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$$ \begin{cases} u_x^2+u_y^2=n_0^2\\ u(x,2x)=1\\ \end{cases}$$

For constant $n_0$

This is the Eikonal equation which is a non-linear PDE, to use the method of characteristics we "bring it down" to an ode by substituting the partial derivatives.

$$P_1=u_x$$ $$P_2=u_y$$ $$P_1^2+P_2^2-n_0^2=0$$ And the characteristics strips are:

$$\begin{cases} \frac{dx_i}{dt}=\frac{\partial F}{\partial P_i}\\ \frac{du}{dt}=\sum_{i=1}^{n}P_i\frac{\partial F}{\partial P_i}\\ \frac{dP_i}{dt}=-\frac{\partial F}{\partial x_i}-P_i\frac{\partial F}{\partial u}\\ \end{cases}$$

In our case it is:

$$\begin{cases} \frac{dx}{dt}=\frac{\partial F}{\partial P_1}\iff x_t=2P_1\\ \frac{dy}{dt}=\frac{\partial F}{\partial P_2}\iff y_t=2P_2\\ \frac{du}{dt}=P_1\frac{\partial F}{\partial P_1}+P_2\frac{\partial F}{\partial P_2}\iff u_t=2P_1^2+2P_2^2=2(P_1^2+P_2^2)=2n_0^2\\ \frac{dP_1}{dt}=-\frac{\partial F}{\partial x}-P_1\frac{\partial F}{\partial u}\iff P_{1_t}=-0-P_1\cdot 0=0\\ \frac{dP_2}{dt}=-\frac{\partial F}{\partial y}-P_2\frac{\partial F}{\partial u}\iff P_{2_t}=-0-P_2\cdot 0=0\\ \end{cases}$$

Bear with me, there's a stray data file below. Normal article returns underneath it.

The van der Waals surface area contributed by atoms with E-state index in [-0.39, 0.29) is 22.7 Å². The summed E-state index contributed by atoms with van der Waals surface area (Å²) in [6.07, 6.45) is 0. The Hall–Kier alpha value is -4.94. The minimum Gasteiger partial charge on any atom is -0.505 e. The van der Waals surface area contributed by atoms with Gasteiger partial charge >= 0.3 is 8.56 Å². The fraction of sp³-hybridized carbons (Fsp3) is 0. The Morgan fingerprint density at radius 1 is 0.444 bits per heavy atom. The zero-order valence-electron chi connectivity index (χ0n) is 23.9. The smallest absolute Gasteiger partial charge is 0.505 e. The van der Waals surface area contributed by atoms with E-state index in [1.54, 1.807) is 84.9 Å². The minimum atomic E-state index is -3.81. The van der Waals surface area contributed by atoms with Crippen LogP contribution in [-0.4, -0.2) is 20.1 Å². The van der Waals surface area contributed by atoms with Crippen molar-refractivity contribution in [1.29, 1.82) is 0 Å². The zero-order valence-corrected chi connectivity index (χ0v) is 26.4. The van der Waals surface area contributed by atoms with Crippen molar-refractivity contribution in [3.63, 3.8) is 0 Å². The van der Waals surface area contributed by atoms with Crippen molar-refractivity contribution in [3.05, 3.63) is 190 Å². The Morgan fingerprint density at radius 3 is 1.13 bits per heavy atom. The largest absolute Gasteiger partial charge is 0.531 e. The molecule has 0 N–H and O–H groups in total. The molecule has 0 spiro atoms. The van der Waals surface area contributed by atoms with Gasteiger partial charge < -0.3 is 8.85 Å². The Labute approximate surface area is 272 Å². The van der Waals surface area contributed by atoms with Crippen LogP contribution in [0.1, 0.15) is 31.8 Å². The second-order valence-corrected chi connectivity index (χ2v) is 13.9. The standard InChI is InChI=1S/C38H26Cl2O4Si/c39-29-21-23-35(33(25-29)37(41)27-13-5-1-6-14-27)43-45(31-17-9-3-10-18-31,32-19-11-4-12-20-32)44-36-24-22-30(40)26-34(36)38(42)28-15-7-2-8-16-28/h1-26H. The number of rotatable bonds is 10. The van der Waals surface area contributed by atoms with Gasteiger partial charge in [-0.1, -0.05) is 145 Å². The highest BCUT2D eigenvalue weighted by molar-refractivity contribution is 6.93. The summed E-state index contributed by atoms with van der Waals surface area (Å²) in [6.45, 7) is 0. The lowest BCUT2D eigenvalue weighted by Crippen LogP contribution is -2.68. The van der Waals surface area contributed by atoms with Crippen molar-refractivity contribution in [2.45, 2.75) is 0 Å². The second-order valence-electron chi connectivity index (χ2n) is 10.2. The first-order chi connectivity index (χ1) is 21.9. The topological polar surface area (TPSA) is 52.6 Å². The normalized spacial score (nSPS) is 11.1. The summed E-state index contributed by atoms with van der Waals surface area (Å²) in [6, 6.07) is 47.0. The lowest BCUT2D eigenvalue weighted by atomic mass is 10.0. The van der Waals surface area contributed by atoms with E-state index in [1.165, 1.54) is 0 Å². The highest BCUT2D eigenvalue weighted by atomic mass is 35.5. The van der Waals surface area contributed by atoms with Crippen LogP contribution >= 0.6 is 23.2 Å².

We have $$P_{1_t},P_{2_t}=0$$ as $x,y,u$ does not appear in $F$?

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  • $\begingroup$ You have $dP_{i}/dt = 0 \implies P_{i} = c_{i}$ for $i = 1, 2$ and where $c_{i}$ are constants. $\endgroup$ Mar 11, 2020 at 14:58

1 Answer 1

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$$u_x^2+u_y^2-n_0^2=0=p^2+q^2-n_0^2=F(x,y,p,q,u)$$ $$F_x=0\quad;\quad F_y=0\quad;\quad F_p=2p\quad;\quad F_q=2q\quad;\quad F_u=0$$ Charpit-Lagrange system of characteristic ODEs :
$$\dfrac{dp}{F_x+pF_u}=\dfrac{dq}{F_y+qF_u}=\dfrac{du}{-pF_p-qF_q}=\dfrac{dx}{-F_p}=\dfrac{dy}{-F_q}$$ $$\dfrac{dp}{0}=\dfrac{dq}{0}=\dfrac{du}{-2p^2-2q^2}=\dfrac{dx}{-2p}=\dfrac{dy}{-2q}=dt$$ Note that this is the same as : $$\begin{cases} \frac{dp}{dt}=0\\ \frac{dq}{dt}=0\\ \frac{du}{dt}=-2p^2-2q^2\\ \frac{dx}{dt}=-2p\\ \frac{dy}{dt}=-2q \end{cases}$$ A first characteristic equation comes from $dp=0$ $$p=c_1$$ A second characteristic equation comes from $dq=0$ $$q=c_2$$ A third characteristic equation comes from $\dfrac{du}{-2c_1^2-2c_2^2}=\dfrac{dx}{-2c_1}=\dfrac{dy}{-2c_2}=\frac{du-c_1dx-c_2dy}{-2c_1^2-2c_2^2-c_1(-2c_1)-c_2(-c_2)}=\frac{du-c_1dx-c_2dy}{0}$

$du-c_1dx-c_2dy=0\quad\implies\quad u-c_1x-c_2y=c_3$ $$u=c_1x+c_2y+c_3$$ Since we are not looking for the general solution but only for a particular solution which satisfies the boundary condition $u(x,2x)=1$ , there is no need for further calculus about more characteristic equations.

Condition : $\quad u(x,2x)=c_1x+c_2(2x)+c_3=(c_1+2c_2)x+c_3=1\implies\begin{cases}c_1=-2c_2\\c_3=1\end{cases}$

$u=-2c_2x+c_2y+1$

$p^2+q^2=(-2c_2)^2+c_2^2=n_0^2\quad\implies c_2=\pm\frac{n_0}{\sqrt{5}}$ $$\boxed{u(x,y)=\frac{\pm n_0}{\sqrt{5}}(-2x+y)+1}$$

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